The Land That Time Forgot

By Edgar Rice Burroughs

Page 77

thirty seconds to break the elbow of one of my
assailants, trip another and send him stumbling backward among his
fellows, and throw the third completely over my head in such a way that
when he fell his neck was broken. In the instant that the others of
the party stood in mute and inactive surprise, I unslung my
rifle--which, carelessly, I had been carrying across my back; and when
they charged, as I felt they would, I put a bullet in the forehead of
one of them. This stopped them all temporarily--not the death of their
fellow, but the report of the rifle, the first they had ever heard.
Before they were ready to attack me again, one of them spoke in a
commanding tone to his fellows, and in a language similar but still
more comprehensive than that of the tribe to the south, as theirs was
more complete than Ahm's. He commanded them to stand back and then he
advanced and addressed me.

He asked me who I was, from whence I came and what my intentions were.
I replied that I was a stranger in Caspak, that I was lost and that my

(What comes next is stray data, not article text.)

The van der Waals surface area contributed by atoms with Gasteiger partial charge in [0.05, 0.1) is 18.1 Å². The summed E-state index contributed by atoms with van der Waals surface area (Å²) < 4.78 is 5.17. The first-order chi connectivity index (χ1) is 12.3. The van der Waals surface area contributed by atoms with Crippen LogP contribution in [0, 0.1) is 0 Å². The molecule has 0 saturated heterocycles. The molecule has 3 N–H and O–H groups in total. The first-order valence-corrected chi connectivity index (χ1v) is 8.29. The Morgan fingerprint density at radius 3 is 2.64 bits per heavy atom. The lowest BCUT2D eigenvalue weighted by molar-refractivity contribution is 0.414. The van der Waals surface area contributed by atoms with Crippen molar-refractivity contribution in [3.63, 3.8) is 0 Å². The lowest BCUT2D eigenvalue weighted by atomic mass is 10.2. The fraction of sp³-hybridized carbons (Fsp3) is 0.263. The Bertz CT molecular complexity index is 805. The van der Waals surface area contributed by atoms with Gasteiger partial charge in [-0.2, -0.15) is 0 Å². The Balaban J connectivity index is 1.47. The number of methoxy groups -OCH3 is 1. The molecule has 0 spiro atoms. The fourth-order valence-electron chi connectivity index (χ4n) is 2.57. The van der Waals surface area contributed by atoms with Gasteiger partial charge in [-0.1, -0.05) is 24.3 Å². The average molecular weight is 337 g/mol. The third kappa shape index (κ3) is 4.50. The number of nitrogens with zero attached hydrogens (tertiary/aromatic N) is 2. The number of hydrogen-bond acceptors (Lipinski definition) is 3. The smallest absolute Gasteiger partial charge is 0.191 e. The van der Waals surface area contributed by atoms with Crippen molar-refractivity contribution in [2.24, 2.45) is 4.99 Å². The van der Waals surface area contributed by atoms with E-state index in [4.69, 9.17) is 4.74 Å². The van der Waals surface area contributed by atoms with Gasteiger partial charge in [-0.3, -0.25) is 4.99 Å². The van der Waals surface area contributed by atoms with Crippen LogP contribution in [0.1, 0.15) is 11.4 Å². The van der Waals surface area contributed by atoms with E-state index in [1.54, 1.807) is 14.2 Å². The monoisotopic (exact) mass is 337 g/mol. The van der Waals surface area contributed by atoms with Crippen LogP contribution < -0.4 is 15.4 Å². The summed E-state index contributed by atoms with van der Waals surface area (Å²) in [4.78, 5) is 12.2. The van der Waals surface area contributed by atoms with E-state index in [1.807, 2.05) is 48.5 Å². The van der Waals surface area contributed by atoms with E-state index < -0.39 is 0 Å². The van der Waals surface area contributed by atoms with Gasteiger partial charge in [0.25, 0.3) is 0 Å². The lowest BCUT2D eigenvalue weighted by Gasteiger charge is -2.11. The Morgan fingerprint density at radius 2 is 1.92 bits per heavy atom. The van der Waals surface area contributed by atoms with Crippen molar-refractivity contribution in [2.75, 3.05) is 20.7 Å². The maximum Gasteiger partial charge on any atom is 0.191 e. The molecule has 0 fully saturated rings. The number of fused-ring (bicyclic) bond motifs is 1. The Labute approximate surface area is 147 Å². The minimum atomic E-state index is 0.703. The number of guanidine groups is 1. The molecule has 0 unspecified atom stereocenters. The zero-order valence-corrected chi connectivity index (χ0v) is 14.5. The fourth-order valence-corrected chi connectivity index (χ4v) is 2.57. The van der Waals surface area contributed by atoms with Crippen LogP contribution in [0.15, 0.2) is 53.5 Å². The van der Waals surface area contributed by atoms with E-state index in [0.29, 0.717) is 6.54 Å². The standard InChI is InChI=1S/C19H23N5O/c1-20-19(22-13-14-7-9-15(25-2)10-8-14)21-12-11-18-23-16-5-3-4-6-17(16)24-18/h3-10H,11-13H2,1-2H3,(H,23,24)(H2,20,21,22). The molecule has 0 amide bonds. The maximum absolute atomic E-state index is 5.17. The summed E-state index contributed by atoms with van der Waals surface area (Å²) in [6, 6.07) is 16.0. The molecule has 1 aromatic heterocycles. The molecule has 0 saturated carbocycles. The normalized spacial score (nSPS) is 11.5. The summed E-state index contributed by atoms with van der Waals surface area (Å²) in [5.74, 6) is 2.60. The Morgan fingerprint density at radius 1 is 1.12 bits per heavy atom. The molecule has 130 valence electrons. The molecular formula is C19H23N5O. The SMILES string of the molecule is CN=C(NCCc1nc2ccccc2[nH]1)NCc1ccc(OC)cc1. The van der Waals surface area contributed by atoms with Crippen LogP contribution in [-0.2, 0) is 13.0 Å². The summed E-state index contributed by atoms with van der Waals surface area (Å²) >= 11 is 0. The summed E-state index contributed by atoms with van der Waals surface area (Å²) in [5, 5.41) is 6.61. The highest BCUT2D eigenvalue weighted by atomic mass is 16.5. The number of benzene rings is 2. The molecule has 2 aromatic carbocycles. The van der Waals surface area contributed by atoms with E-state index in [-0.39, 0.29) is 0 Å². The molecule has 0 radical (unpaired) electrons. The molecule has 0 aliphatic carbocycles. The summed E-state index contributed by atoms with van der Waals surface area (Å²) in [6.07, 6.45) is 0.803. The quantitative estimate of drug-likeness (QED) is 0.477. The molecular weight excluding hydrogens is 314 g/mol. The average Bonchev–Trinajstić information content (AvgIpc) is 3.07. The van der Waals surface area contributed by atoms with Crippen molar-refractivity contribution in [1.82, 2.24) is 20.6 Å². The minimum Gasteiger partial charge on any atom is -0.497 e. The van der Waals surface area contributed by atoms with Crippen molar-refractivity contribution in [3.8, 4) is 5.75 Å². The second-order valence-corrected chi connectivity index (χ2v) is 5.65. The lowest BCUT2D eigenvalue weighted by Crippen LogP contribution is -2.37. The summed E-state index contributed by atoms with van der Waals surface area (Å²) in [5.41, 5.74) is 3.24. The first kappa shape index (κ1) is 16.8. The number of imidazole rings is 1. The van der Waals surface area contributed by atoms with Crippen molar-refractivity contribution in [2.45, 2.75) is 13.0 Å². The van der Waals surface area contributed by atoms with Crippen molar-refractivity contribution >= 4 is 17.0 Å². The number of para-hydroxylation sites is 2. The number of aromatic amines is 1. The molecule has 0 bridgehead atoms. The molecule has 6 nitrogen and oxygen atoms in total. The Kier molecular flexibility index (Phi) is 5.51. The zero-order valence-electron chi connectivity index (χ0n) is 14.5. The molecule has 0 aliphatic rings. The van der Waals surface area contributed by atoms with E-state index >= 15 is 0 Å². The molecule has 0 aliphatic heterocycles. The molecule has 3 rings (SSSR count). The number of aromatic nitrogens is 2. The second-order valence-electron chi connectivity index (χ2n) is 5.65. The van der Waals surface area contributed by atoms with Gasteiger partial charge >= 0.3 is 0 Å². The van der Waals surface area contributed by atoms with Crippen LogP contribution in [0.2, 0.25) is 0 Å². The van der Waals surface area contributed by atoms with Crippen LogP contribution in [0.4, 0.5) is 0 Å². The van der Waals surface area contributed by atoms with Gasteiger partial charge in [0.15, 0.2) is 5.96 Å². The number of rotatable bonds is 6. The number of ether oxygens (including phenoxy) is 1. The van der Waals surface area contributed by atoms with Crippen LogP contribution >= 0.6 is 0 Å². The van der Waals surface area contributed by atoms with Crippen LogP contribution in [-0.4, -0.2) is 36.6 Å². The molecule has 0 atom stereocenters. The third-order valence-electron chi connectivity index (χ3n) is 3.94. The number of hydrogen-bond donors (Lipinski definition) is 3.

only desire was to find my way back to my companions. He asked where
they were and I told him toward the south somewhere, using the
Caspakian phrase which, literally translated, means "toward the
beginning." His surprise showed upon his face before he voiced it in
words. "There are no Galus there," he said.

"I tell you," I said angrily, "that I am from another country, far from
Caspak, far beyond the high cliffs. I do not know who the Galus may
be; I have never seen them. This is the farthest north I have been.
Look at me--look at my clothing and my weapons. Have you ever seen a
Galu or any other creature in Caspak who possessed such things?"

He had to admit that he had not, and also that he was much interested
in me, my rifle and the way I had handled his three warriors. Finally
he became half convinced that I was telling him the truth and offered
to aid me if I would show him how I had thrown the man over my head and
also make him a present of the "bang-spear," as he called it. I
refused to give him my rifle, but promised to show him the trick he
wished to learn if he would guide me in the right direction. He told
me that he

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